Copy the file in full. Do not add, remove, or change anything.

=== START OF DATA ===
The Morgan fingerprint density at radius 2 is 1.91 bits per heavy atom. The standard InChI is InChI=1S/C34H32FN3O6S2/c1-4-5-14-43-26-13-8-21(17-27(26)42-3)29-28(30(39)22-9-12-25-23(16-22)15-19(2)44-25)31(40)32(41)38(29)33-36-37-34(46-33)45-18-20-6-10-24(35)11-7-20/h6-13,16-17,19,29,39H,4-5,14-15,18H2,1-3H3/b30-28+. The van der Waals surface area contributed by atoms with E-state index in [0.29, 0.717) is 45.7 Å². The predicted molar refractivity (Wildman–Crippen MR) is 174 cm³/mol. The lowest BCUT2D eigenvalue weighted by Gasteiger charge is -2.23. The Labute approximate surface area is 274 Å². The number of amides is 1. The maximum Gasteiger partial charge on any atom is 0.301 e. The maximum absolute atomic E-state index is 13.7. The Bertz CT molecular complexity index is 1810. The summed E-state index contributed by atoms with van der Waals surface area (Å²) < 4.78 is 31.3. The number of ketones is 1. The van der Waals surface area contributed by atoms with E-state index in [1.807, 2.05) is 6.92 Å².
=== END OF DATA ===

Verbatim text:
The Morgan fingerprint density at radius 2 is 1.91 bits per heavy atom. The standard InChI is InChI=1S/C34H32FN3O6S2/c1-4-5-14-43-26-13-8-21(17-27(26)42-3)29-28(30(39)22-9-12-25-23(16-22)15-19(2)44-25)31(40)32(41)38(29)33-36-37-34(46-33)45-18-20-6-10-24(35)11-7-20/h6-13,16-17,19,29,39H,4-5,14-15,18H2,1-3H3/b30-28+. The van der Waals surface area contributed by atoms with E-state index in [0.29, 0.717) is 45.7 Å². The predicted molar refractivity (Wildman–Crippen MR) is 174 cm³/mol. The lowest BCUT2D eigenvalue weighted by Gasteiger charge is -2.23. The Labute approximate surface area is 274 Å². The number of amides is 1. The maximum Gasteiger partial charge on any atom is 0.301 e. The maximum absolute atomic E-state index is 13.7. The Bertz CT molecular complexity index is 1810. The summed E-state index contributed by atoms with van der Waals surface area (Å²) < 4.78 is 31.3. The number of ketones is 1. The van der Waals surface area contributed by atoms with E-state index in [1.807, 2.05) is 6.92 Å².